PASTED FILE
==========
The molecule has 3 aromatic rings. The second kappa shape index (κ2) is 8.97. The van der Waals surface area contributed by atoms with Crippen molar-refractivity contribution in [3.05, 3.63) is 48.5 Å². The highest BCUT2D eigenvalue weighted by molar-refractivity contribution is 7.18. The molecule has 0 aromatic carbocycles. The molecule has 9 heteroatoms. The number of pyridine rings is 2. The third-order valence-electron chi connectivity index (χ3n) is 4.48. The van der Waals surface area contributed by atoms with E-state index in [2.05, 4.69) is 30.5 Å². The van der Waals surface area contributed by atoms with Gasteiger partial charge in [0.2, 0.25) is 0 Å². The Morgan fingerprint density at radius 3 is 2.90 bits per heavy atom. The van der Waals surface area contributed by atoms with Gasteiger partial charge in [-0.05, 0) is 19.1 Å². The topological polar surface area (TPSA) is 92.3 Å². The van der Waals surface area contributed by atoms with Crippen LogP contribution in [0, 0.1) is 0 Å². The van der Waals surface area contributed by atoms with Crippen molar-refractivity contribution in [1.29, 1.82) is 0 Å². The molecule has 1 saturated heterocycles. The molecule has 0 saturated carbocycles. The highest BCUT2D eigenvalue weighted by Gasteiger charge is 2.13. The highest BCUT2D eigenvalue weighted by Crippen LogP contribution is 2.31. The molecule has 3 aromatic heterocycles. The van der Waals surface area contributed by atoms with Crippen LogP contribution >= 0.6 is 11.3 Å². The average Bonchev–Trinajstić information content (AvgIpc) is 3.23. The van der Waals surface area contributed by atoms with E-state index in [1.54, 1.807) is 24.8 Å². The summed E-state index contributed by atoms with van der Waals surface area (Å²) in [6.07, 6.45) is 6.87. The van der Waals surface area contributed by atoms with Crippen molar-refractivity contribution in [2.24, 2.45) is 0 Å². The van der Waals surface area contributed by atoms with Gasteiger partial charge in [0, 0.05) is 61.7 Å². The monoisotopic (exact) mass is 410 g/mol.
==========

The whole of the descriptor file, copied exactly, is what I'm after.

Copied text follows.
The molecule has 3 aromatic rings. The second kappa shape index (κ2) is 8.97. The van der Waals surface area contributed by atoms with Crippen molar-refractivity contribution in [3.05, 3.63) is 48.5 Å². The highest BCUT2D eigenvalue weighted by molar-refractivity contribution is 7.18. The molecule has 0 aromatic carbocycles. The molecule has 9 heteroatoms. The number of pyridine rings is 2. The third-order valence-electron chi connectivity index (χ3n) is 4.48. The van der Waals surface area contributed by atoms with E-state index in [2.05, 4.69) is 30.5 Å². The van der Waals surface area contributed by atoms with Gasteiger partial charge in [0.2, 0.25) is 0 Å². The Morgan fingerprint density at radius 3 is 2.90 bits per heavy atom. The van der Waals surface area contributed by atoms with Gasteiger partial charge in [-0.05, 0) is 19.1 Å². The topological polar surface area (TPSA) is 92.3 Å². The van der Waals surface area contributed by atoms with Crippen LogP contribution in [0, 0.1) is 0 Å². The van der Waals surface area contributed by atoms with Crippen molar-refractivity contribution in [1.29, 1.82) is 0 Å². The molecule has 1 saturated heterocycles. The molecule has 0 saturated carbocycles. The highest BCUT2D eigenvalue weighted by Gasteiger charge is 2.13. The highest BCUT2D eigenvalue weighted by Crippen LogP contribution is 2.31. The molecule has 3 aromatic heterocycles. The van der Waals surface area contributed by atoms with Crippen LogP contribution >= 0.6 is 11.3 Å². The average Bonchev–Trinajstić information content (AvgIpc) is 3.23. The van der Waals surface area contributed by atoms with E-state index in [1.54, 1.807) is 24.8 Å². The summed E-state index contributed by atoms with van der Waals surface area (Å²) in [6.07, 6.45) is 6.87. The van der Waals surface area contributed by atoms with Crippen molar-refractivity contribution in [2.24, 2.45) is 0 Å². The van der Waals surface area contributed by atoms with Gasteiger partial charge in [0, 0.05) is 61.7 Å². The monoisotopic (exact) mass is 410 g/mol.